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Note: “Middle School”

13 Ways of Looking at a Poem

13 Ways of Looking at a Poem Activity

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See more activities in: Middle School, Composition

Stretch your imagination with this creative writing activity. In Wallace Stevens' poem, "13 Ways of Looking at a Blackbird", he tackled the challenge of coming up with 13 different ways to describe one object. Exercise your thinking skills as you and your child write a poem that uses that same idea!

This imaginative project offers your child the chance to observe the world around her, strengthen her creative writing skills, and discover how looking at an object from different perspectives can enhance her understanding of it.

What You Need:

  • Access to the library or internet
  • 2 notebooks
  • 2 pens or pencils

What You Do:

  1. Take a trip to your local library or simply use the internet to find a copy of Wallace Stevens' poem "Thirteen Ways of Looking at a Blackbird". Read the poem out loud to your child, then give her a few minutes to read it again silently.
  2. Discuss the poem, paying close attention to the way Stevens creates 13 different perspectives about the same object. How does Stevens use words and descriptions to paint different pictures of the same thing? How do varying perspectives chance the reader's view of the object?
  3. Search for a spot where you and your child can find an object to write about. The spot can be indoors or outdoors, as long as it's somewhere comfortable where you can spend some time writing. Bring along a notebook, pen or pencil, and a copy of Stevens' poem for both of you.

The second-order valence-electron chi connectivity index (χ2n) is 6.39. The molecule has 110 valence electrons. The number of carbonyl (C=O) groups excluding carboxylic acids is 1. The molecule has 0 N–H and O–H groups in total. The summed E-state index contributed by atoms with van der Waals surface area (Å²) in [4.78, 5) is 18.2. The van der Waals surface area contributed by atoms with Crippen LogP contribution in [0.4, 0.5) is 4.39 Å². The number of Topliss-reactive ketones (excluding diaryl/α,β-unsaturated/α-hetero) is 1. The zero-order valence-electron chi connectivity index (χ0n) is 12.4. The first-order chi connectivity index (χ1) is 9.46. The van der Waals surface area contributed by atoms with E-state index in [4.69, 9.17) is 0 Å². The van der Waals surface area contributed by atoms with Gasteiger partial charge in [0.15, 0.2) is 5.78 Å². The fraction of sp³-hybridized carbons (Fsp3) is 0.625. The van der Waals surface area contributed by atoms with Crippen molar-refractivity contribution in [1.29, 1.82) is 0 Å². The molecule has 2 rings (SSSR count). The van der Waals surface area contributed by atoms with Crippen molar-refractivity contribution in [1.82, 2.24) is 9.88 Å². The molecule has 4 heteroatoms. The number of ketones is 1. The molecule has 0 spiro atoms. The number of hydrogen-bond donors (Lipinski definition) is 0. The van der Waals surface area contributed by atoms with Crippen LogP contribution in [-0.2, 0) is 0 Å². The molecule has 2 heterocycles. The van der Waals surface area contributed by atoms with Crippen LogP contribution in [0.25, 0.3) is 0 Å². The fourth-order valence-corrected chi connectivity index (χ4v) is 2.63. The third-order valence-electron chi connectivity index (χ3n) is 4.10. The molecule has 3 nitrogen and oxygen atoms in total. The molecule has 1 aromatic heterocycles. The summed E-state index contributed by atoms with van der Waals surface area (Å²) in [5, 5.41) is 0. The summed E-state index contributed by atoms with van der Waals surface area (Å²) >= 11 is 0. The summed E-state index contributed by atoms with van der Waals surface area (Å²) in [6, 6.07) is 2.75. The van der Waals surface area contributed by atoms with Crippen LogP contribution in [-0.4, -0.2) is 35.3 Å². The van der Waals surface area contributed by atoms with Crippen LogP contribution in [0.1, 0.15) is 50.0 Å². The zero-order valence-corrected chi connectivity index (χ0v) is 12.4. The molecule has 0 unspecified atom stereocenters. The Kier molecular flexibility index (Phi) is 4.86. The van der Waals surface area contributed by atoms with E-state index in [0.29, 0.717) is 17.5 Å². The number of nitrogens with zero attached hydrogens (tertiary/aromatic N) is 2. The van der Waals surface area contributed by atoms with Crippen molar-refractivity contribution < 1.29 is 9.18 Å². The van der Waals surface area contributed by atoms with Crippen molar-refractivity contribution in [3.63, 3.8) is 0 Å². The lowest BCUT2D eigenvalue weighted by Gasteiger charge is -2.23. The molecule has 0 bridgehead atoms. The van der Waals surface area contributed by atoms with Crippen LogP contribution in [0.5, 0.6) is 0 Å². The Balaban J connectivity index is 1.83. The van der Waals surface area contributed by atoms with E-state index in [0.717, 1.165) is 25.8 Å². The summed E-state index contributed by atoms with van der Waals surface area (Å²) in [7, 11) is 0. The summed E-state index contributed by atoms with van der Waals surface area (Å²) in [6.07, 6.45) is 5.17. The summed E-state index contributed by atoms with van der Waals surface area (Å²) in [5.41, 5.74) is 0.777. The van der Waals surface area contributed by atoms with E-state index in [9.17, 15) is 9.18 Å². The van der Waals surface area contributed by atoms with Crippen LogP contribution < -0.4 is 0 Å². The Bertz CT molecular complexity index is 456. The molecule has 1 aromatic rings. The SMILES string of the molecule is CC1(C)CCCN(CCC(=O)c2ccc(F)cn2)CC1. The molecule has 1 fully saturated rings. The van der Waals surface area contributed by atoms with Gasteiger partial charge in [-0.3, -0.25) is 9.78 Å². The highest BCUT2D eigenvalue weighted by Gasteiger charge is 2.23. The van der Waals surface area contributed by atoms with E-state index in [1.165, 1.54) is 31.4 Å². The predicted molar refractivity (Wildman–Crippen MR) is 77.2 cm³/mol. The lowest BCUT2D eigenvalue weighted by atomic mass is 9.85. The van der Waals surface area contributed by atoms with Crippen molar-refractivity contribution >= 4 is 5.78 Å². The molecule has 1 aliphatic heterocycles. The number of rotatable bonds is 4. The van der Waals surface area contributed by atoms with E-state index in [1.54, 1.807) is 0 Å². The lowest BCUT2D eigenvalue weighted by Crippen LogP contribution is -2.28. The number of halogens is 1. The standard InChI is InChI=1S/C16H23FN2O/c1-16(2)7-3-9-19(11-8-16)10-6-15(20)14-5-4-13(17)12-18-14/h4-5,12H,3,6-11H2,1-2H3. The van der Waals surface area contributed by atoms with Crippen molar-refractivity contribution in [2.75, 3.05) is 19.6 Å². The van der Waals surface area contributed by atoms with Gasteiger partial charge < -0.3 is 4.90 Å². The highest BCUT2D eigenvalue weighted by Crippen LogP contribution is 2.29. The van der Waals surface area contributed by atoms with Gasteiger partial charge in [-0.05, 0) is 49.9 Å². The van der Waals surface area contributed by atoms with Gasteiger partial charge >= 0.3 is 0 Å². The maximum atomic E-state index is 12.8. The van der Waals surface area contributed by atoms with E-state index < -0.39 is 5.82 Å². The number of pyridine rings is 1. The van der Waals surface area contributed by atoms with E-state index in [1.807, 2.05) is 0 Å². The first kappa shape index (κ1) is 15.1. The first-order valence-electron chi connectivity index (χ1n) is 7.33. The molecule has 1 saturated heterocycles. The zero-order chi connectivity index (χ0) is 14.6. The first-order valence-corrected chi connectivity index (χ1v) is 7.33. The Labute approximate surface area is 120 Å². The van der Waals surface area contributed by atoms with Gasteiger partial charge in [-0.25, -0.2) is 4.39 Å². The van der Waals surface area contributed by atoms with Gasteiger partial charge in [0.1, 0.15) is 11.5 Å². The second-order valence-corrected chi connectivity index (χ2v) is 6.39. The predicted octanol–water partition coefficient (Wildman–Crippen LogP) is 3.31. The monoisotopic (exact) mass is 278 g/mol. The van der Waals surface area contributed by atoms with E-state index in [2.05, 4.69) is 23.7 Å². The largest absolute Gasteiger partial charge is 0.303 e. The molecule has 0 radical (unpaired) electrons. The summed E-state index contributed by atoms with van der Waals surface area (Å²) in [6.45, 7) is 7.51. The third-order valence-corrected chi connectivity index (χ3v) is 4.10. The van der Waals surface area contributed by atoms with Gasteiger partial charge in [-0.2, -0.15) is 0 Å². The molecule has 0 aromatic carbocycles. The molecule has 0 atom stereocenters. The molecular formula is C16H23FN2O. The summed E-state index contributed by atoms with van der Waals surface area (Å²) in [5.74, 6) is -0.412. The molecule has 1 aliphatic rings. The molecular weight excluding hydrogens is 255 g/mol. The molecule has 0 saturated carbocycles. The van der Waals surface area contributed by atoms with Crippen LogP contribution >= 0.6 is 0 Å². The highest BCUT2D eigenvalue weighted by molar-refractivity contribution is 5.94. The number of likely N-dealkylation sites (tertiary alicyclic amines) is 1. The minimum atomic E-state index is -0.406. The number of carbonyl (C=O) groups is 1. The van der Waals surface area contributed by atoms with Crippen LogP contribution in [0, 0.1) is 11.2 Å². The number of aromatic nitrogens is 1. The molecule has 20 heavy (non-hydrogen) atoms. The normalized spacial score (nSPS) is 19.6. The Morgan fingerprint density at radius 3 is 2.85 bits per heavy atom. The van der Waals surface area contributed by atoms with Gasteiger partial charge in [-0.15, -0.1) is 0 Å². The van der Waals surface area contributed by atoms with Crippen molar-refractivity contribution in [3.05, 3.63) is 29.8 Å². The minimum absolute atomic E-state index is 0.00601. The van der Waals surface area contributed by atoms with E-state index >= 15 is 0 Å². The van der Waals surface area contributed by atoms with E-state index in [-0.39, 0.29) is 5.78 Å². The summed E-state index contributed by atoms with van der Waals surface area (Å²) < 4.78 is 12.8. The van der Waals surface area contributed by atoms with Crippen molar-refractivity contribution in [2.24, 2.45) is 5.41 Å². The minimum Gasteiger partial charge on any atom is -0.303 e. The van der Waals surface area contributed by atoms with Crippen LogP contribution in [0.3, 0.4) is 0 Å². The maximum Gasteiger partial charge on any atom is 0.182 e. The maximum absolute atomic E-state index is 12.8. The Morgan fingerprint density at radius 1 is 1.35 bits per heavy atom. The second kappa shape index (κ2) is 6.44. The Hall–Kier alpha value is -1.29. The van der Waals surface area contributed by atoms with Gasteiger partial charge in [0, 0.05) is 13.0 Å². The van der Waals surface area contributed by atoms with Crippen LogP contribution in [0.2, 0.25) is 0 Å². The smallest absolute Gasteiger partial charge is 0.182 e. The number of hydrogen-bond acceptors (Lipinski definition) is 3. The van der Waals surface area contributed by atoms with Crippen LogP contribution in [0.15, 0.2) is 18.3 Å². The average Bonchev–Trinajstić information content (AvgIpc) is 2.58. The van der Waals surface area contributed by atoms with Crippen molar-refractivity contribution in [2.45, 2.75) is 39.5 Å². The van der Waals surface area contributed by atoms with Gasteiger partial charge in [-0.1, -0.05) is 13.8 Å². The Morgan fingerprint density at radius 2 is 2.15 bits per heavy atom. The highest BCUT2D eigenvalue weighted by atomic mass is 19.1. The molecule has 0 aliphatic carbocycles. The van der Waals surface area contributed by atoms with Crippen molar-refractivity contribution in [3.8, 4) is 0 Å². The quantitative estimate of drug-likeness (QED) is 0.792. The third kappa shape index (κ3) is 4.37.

4. You and your child should each pick an object to observe. Take a few minutes to brainstorm about the object. Encourage your child to write continuously, not worrying about sentence structure or grammar, as she comes up with impressions and ideas about how to describe the object.
  5. Now you're ready to write! Using Stevens' poem as a structural guide, write 13 stanzas about the object you've chosen. Label each stanza with a number. Try to create a different perspective in each one but don't worry too much about repeating details!
  6. When you're both finished writing, read your poems aloud to each other. Talk about the writing process and how creating different perspectives affected your own view on the object you chose.
Updated on Dec 28, 2012
See more activities in: Middle School, Composition
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